Although social is booming, we often run into a challenge when we are faced with measuring its performance. It is common wisdom that you have to be present in social if you want to succeed. We also know that we can measure “everything” in the digital domain. So it should be easy and straightforward. It should simply and organically work better. That does not seem to be the case… just yet.
What do Likes really mean and how much are they really worth?
Probably nothing represents this more clearly than the question of the ’Value of Likes’. What do Likes really mean and how much are they really worth? The “Like-hunting” frenzy of the last years is missing at least one vital point. Likes should not be a goal to reach, but an organic outcome (and potentially an indicator) of a strong and meaningful relationship between the customers and the brand.
Yet, if we can really measure everything in digital, why do we resort to such simplified and often not even meaningful measurements when we approach social? The answer could very easily be that we are searching in the wrong direction and asking the wrong questions: we may be looking for the same things as before, only better, when the whole game is different.
Maybe we should instead be exploring how measurement needs to be different in social in order to be meaningful and to take advantage of the opportunities in this new context. And in fact, that is what most cutting edge measurement experts and web analytics providers like Omniture or Webtrends are exploring.
One of the fundamental issues with respect to measuring performance in social is that in marketing we have become used to indicators that are by and large universal, time enduring and comparable: we have been measuring reach and frequency, share of voice, or even CPC, which promise all these. Simple, universal, comparable and straightforward. This is why we are so drawn to Likes as well.
You may, of course, look for such comparable and meaningful concepts of performance in social too, but they are far from simple and straightforward, such as the health of your network, or the level of engagement with relevant customers. And it will be a very different way of comparing things…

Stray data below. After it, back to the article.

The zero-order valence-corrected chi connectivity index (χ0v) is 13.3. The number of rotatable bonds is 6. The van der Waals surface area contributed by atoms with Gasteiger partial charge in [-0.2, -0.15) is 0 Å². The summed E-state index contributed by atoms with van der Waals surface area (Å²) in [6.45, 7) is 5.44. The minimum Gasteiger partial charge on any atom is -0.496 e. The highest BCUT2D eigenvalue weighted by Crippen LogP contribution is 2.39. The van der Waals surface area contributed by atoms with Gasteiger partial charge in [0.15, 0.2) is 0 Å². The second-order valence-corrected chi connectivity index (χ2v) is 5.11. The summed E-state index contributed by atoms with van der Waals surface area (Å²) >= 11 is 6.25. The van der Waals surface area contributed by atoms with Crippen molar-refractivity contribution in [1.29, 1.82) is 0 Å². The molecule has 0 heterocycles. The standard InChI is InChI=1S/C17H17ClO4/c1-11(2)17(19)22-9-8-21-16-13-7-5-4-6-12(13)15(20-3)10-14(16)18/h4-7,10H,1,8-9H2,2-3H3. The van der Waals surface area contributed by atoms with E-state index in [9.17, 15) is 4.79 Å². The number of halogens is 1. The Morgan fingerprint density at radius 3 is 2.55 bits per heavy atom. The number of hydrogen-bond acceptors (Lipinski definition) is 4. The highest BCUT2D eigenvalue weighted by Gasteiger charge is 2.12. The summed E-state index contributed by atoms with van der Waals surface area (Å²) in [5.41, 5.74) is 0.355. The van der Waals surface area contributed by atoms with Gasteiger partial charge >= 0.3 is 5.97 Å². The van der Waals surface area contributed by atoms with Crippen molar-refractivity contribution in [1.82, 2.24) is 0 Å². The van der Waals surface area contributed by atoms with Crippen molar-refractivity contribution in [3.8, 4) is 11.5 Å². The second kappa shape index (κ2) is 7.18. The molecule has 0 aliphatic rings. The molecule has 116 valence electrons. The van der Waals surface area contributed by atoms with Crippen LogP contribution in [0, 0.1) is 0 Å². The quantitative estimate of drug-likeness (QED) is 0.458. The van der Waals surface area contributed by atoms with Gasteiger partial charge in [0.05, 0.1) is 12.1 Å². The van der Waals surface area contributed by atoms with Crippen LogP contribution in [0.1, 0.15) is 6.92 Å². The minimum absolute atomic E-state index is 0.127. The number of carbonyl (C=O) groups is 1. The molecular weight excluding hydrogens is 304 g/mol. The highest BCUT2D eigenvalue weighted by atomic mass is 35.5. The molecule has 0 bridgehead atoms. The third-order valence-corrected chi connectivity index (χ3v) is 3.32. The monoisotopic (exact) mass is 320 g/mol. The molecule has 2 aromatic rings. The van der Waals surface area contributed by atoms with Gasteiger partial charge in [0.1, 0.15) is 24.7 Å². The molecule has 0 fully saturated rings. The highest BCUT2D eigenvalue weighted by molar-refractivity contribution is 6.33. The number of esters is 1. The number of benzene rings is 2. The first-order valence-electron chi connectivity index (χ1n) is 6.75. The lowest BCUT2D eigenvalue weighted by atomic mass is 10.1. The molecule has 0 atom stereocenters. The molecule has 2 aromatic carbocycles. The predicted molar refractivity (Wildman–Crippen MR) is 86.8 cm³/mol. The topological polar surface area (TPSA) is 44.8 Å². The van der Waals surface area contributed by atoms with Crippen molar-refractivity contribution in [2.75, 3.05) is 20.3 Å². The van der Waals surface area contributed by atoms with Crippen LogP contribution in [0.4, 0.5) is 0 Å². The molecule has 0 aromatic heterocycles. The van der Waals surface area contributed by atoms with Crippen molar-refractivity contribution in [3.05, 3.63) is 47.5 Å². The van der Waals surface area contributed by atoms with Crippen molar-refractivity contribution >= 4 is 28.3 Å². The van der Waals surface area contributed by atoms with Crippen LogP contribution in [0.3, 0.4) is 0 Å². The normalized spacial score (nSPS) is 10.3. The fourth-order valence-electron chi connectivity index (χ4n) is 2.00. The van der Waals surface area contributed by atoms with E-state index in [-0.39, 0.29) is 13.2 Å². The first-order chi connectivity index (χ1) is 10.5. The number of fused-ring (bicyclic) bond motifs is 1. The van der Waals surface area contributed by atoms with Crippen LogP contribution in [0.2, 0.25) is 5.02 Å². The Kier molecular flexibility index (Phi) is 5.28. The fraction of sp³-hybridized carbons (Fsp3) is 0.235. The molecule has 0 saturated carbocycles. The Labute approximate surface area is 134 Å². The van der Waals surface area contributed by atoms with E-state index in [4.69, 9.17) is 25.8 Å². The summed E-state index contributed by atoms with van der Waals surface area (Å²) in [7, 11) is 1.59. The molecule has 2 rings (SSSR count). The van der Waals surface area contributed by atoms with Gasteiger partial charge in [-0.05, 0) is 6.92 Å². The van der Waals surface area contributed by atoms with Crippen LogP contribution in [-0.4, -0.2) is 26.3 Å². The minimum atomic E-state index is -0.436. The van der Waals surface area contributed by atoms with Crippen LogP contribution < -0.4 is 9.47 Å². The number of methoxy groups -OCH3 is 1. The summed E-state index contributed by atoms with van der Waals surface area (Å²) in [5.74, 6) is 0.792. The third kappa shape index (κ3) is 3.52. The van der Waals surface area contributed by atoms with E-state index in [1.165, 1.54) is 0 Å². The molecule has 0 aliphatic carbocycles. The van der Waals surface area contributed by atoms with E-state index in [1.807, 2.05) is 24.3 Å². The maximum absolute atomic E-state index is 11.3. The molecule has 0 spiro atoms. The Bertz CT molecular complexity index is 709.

What most – and certainly the best – measurement tools and experts advocate is that you need a higher level of strategic involvement in planning what and why you want to measure than what you are used to:
a. Identify the right framework
b. Define Success: where does business value flow from?
c. Embrace Complexity and Design Unique Indicator Equations
d. Find the right tools and/or their combinations
- Look at the Big Picture: across platforms, with all sorts of measurements as part of the same system, and probe deep to avoid and catch semantic misreads
- Think Indicators: result oriented – activity oriented
- Be Conscious of What You Need It For: performance focused – comparison focused
- Very Young, Emerging, Consolidating Market with Lots of Players
e. You need to plan for and work with limitations (Data, Team, Resources).
When we look at the big picture, we experience a trend of multiple and ever growing data streams flowing in, and technologically we are getting closer and closer to measuring “everything”. In such a world, we may go astray in two ways: we may either end up with undertaking the enormous work of gathering all the digital breadcrumbs and keep wondering about the loaf, or – based on past patterns – be satisfied by being over simplistic and run the risk of blind confidence.
As it is a young and emerging industry out there, you may not find one or a few tools dominating all the others and best for most purposes. But you do find a whole host of interesting and good ones. So you need to take a more active part in measuring social just yet, at least until a market consolidation process will have brought its fruits. Till then, you may have to use a number of tools employed as a team, or work with a rawer dataset and design your own rule sets to find meaning.